Most Asian currencies fell on Wednesday as the dollar steadied from a sharp tumble against the yen, while the Japanese currency retreated slightly from a four-month high as markets digested a surprise policy shift by the Bank of Japan. The yen fell 0.3% to 132.06 against the dollar, after rallying over 3% in the prior session. The BOJ held interest rates at record lows on Tuesday, but unexpectedly widened the range within which it allows yields on the benchmark government bonds to fluctuate, which markets took as a signal that the bank eventually intends to tighten policy amid rising inflation. This greatly supported the yen, which was battered by a widening gap between local and U.S. interest rates this year. 10-year Japanese Government Bond yields also shot up to nearly 0.45%, which is close to the upper limit of the new range introduced by the BOJ on Tuesday. Gains in the yen weighed heavily on the dollar index, pulling it down nearly 1% on Tuesday and close to a six-month low. But the greenback now appeared to have steadied from recent losses, with both the dollar index and dollar index futures rising 0.1% on Wednesday. This, coupled with fears of hawkish central banks in 2023, weighed on most other Asian currencies. The Indian rupee lost 0.1%, while the South Korean won and the Thai Baht shed about 0.3% each. Most regional units also sank on Tuesday following the BOJ decision, given that it indicates more hawkish moves by the world’s second-largest central bank.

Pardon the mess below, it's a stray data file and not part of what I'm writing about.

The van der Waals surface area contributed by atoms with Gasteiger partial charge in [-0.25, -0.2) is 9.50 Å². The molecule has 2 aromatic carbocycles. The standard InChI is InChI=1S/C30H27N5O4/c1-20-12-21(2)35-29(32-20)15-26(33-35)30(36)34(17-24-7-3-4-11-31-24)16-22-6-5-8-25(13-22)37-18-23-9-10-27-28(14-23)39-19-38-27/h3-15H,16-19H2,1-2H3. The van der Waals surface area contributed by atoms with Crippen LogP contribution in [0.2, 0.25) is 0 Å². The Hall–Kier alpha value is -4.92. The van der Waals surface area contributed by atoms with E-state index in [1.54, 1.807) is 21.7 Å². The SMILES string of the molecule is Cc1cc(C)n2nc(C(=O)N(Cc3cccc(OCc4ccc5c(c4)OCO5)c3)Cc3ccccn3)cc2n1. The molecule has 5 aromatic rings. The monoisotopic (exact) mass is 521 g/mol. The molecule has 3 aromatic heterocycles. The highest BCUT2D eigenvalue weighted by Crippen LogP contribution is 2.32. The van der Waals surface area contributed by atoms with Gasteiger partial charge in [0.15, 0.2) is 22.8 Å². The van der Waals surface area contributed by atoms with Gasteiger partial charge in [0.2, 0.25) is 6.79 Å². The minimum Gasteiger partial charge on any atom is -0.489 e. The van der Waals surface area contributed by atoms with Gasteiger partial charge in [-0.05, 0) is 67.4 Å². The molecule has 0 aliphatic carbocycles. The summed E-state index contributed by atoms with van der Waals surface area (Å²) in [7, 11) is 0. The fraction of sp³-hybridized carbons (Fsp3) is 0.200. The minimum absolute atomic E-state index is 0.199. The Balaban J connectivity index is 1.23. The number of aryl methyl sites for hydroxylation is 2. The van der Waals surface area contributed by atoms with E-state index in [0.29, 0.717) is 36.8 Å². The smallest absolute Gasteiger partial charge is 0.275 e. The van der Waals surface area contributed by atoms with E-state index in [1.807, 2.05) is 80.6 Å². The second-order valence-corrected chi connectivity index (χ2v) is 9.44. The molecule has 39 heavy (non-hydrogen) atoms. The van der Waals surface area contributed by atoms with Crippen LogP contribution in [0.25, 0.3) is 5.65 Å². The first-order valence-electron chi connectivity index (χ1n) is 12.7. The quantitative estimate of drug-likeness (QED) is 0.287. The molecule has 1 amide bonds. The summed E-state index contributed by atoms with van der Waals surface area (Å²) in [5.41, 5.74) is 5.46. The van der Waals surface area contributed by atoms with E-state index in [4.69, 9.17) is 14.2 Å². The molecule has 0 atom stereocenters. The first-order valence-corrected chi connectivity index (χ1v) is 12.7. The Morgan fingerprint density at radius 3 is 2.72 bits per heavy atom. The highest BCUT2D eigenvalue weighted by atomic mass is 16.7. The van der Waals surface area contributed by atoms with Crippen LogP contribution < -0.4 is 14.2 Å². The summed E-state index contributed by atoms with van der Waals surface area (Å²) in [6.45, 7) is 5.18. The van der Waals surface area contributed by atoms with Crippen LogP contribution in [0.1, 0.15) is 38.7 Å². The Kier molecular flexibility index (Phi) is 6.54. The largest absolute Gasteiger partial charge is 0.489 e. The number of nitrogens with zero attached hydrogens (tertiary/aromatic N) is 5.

The Chinese yuan Fell 0.1%, But was Somewhat Supported After the People’s.
Bank of China kept its key lending rate steady for a fourth straight month on Tuesday. The Chinese government is struggling to strike a balance between accommodating economic growth and curbing further weakness in the yuan. Uncertainty over China’s COVID situation weighed on Asian markets, as the region’s largest economy faces an overwhelming spike in infections after it relaxed several movement restrictions earlier this month. While analysts expect an eventual Chinese economic recovery due to the reopening, they have cautioned against near-term volatility as infections rise. Fears of a global recession in 2023 also kept appetite for Asian currencies subdued, as markets feared that hawkish moves from central banks and rising inflation will severely crimp economic growth in the coming year. The BOJ is the latest among its developed market peers to signal policy tightening, with the move resulting in heightened concerns over slowing growth.